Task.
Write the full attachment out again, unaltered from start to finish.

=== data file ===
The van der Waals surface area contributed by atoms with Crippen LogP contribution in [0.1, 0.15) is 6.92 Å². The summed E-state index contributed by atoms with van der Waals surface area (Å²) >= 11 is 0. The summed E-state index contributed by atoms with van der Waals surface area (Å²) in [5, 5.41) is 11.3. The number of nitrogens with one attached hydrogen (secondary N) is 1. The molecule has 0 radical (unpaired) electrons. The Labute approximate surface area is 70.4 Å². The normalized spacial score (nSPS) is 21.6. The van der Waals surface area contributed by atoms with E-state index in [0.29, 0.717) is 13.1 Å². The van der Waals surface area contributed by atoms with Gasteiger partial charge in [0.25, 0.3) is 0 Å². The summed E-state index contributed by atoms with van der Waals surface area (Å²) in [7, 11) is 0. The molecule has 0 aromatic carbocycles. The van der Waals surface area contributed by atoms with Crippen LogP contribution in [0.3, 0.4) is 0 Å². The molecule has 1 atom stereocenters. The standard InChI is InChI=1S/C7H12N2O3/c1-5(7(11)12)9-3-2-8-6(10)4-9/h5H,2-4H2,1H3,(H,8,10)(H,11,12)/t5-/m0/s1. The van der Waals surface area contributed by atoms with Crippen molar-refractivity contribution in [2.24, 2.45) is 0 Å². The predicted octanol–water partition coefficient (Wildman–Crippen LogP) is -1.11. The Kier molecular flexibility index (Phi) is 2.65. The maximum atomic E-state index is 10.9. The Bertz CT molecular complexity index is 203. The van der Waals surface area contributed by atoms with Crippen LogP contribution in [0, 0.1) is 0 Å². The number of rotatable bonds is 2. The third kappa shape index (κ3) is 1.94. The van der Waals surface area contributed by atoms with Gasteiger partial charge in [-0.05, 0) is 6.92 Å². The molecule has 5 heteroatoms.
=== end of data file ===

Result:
The van der Waals surface area contributed by atoms with Crippen LogP contribution in [0.1, 0.15) is 6.92 Å². The summed E-state index contributed by atoms with van der Waals surface area (Å²) >= 11 is 0. The summed E-state index contributed by atoms with van der Waals surface area (Å²) in [5, 5.41) is 11.3. The number of nitrogens with one attached hydrogen (secondary N) is 1. The molecule has 0 radical (unpaired) electrons. The Labute approximate surface area is 70.4 Å². The normalized spacial score (nSPS) is 21.6. The van der Waals surface area contributed by atoms with E-state index in [0.29, 0.717) is 13.1 Å². The van der Waals surface area contributed by atoms with Gasteiger partial charge in [0.25, 0.3) is 0 Å². The summed E-state index contributed by atoms with van der Waals surface area (Å²) in [7, 11) is 0. The molecule has 0 aromatic carbocycles. The van der Waals surface area contributed by atoms with Crippen LogP contribution in [0.3, 0.4) is 0 Å². The molecule has 1 atom stereocenters. The standard InChI is InChI=1S/C7H12N2O3/c1-5(7(11)12)9-3-2-8-6(10)4-9/h5H,2-4H2,1H3,(H,8,10)(H,11,12)/t5-/m0/s1. The van der Waals surface area contributed by atoms with Crippen molar-refractivity contribution in [2.24, 2.45) is 0 Å². The predicted octanol–water partition coefficient (Wildman–Crippen LogP) is -1.11. The Kier molecular flexibility index (Phi) is 2.65. The maximum atomic E-state index is 10.9. The Bertz CT molecular complexity index is 203. The van der Waals surface area contributed by atoms with Crippen LogP contribution in [0, 0.1) is 0 Å². The number of rotatable bonds is 2. The third kappa shape index (κ3) is 1.94. The van der Waals surface area contributed by atoms with Gasteiger partial charge in [-0.05, 0) is 6.92 Å². The molecule has 5 heteroatoms.